A few weeks back, I kicked off the Intelligent Investor Series as part of my weekly commentaries. Th...
Look for These Signs That the Fed May Move Interest Rates
11/24/2010 12:01 am EST
Much has been said recently about the proposed quantitative easing 2.0 (QE2) program currently in progress by the Federal Reserve. Whether or not this will help the struggling US economy is yet to be seen. However, the simple fact that there had to be QE2 signals the effectiveness of QE1. Politics aside, there is a technical way that you can identify when Fed actions are taking place. You can use this technique to identify potential trend changes and judge the strength of current trends.
To regulate monetary policy, the Federal Reserve (Fed) will purchase and sell Treasuries in the secondary market. The effect of this is to change or stabilize the interest rates and/or the amount of money available in the business environment. There is an immediate effect that you can see when they enact their policies in the Treasury markets.
Not all Treasuries are created equal. They range from a maturity of 13 weeks out to 30 years. Logic would dictate that an investor who is lending money to the US government for 30 years would expect a higher rate of return than someone who is only lending for a few weeks to a few years. That is why, typically, the longer a Treasury's maturity, the higher the interest paid. Short-term Treasuries are going to be much more sensitive to interest rate manipulations than longer-term as investors are not locked in and can shop for alternative investments that offer better returns.
The yield curve is a chart created by joining the yields of the different maturity Treasuries together. A normal yield curve slopes upwards as the yields get larger with longer-maturity Treasuries.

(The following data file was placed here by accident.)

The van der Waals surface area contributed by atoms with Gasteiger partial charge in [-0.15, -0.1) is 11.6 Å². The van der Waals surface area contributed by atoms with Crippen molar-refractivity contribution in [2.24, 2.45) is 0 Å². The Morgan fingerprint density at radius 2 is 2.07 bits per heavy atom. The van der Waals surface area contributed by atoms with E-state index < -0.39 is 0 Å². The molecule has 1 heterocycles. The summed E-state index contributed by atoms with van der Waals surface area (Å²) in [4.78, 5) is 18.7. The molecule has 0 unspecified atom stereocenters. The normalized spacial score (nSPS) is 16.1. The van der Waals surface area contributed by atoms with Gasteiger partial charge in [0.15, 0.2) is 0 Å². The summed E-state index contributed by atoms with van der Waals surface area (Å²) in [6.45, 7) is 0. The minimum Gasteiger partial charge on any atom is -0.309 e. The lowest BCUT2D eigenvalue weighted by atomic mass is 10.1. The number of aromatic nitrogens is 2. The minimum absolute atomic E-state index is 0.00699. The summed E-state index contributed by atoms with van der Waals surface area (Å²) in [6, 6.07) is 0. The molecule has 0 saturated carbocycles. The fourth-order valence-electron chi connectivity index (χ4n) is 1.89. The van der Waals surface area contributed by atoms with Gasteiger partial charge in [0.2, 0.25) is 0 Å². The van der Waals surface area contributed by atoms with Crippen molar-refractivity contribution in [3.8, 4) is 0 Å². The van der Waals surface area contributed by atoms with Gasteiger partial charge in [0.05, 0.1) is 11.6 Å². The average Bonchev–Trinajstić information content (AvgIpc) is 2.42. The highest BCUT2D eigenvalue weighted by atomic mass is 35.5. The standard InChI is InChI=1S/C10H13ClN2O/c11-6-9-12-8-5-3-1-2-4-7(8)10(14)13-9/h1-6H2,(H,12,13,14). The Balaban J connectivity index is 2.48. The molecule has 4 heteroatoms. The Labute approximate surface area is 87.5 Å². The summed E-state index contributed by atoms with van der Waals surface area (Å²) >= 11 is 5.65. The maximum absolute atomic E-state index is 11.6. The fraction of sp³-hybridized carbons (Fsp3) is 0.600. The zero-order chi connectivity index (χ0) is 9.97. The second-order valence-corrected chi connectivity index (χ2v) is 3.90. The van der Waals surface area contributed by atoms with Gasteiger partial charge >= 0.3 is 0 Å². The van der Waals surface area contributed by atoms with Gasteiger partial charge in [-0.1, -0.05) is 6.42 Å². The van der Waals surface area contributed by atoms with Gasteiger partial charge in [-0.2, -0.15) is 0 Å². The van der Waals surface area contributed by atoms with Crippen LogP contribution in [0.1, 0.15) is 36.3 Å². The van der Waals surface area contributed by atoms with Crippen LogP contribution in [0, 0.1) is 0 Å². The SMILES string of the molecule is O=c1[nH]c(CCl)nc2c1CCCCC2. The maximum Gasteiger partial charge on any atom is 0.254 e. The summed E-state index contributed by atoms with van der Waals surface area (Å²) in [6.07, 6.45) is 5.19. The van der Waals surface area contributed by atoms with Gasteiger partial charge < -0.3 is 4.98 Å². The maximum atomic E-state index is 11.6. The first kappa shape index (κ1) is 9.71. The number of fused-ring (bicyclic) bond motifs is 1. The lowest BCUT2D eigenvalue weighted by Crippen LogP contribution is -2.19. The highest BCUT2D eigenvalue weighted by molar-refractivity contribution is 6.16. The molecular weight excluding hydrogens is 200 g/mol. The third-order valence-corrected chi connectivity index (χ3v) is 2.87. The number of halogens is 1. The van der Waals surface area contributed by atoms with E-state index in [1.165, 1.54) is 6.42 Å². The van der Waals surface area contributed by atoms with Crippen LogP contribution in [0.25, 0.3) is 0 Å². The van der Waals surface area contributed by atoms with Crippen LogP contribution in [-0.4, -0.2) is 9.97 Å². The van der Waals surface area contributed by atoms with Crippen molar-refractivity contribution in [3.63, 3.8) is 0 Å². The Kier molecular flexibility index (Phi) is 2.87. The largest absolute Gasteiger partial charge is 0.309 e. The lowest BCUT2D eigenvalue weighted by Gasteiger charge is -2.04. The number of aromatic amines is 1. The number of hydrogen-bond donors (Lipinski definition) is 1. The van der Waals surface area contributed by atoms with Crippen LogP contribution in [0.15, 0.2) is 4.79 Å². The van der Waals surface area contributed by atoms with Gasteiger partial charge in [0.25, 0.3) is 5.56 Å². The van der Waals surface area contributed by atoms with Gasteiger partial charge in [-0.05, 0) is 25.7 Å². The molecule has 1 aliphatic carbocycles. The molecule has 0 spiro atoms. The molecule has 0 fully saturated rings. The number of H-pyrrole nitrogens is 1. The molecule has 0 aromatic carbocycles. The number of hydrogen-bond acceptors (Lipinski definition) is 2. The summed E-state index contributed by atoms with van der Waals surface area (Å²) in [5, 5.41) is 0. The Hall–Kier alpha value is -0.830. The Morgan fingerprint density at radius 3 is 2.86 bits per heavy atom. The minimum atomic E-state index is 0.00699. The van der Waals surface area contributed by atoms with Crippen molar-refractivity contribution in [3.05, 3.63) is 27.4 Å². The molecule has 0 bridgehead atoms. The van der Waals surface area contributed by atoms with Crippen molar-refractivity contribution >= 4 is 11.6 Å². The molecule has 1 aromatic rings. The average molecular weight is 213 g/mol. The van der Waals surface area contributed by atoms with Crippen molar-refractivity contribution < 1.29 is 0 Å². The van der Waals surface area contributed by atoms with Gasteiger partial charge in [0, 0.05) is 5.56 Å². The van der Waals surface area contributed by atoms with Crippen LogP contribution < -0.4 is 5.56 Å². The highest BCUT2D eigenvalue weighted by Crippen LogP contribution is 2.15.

As I mentioned earlier, the shorter-term maturities are more sensitive, and when the Fed tightens monetary policy to slow down inflation, you will see the reaction first in the short-term Treasuries. This will cause the yield curve to flatten or even invert as two-year or lower Treasuries yield the same or more than the longer-term bonds. This usually precedes recessions, however, a flat or inverted curve doesn't necessarily mean a recession is imminent.
When the Fed intervenes in the markets to bolster or slow down the economy, you can see this from the changes in the yield curve. Typically, the shorter-term Treasuries will move faster in reaction to Fed actions than the longer-term ones. One thing we can look to in order to spot Fed intervention in the Treasury markets is the movement of the short-term Treasury notes in relationship to the long-term Treasury bonds.
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Bond yields move opposite of the price of those bonds. In times of Fed easing (lowering rates to stimulate the economy), they will typically buy Treasuries to put more money into the economy to accomplish the lower target interest rate. If we look to the yield curve, you will see the rates on the shorter-term notes and bills (maturities of less than ten years and one year, respectively) move down faster than the longer-term bonds. This will be seen as a divergence in the prices of those Treasuries on the charts. If the short-term Treasury prices rise faster than the long, then the Fed is easing. The effect of this will be a bullish move in the equity markets as well.
The opposite is true for times of Fed tightening. You will see the short-term Treasury prices drop faster than the long. As longer-term swing traders, we want to determine if the rallies or drops in the equity prices are being driven by the free market or by government intervention. Rallies caused by government intervention in equity markets are usually not long lasting and should be traded with caution unless the institutions and individuals start to buy into them as well.
So watch the bond market for clues as to how the equity market should proceed. Having this knowledge can help you increase your chances of spotting the Fed action and identifying potential dangers in trading. Until next time, trade safe and trade well.
By Brandon Wendell, instructor, Online Trading Academy
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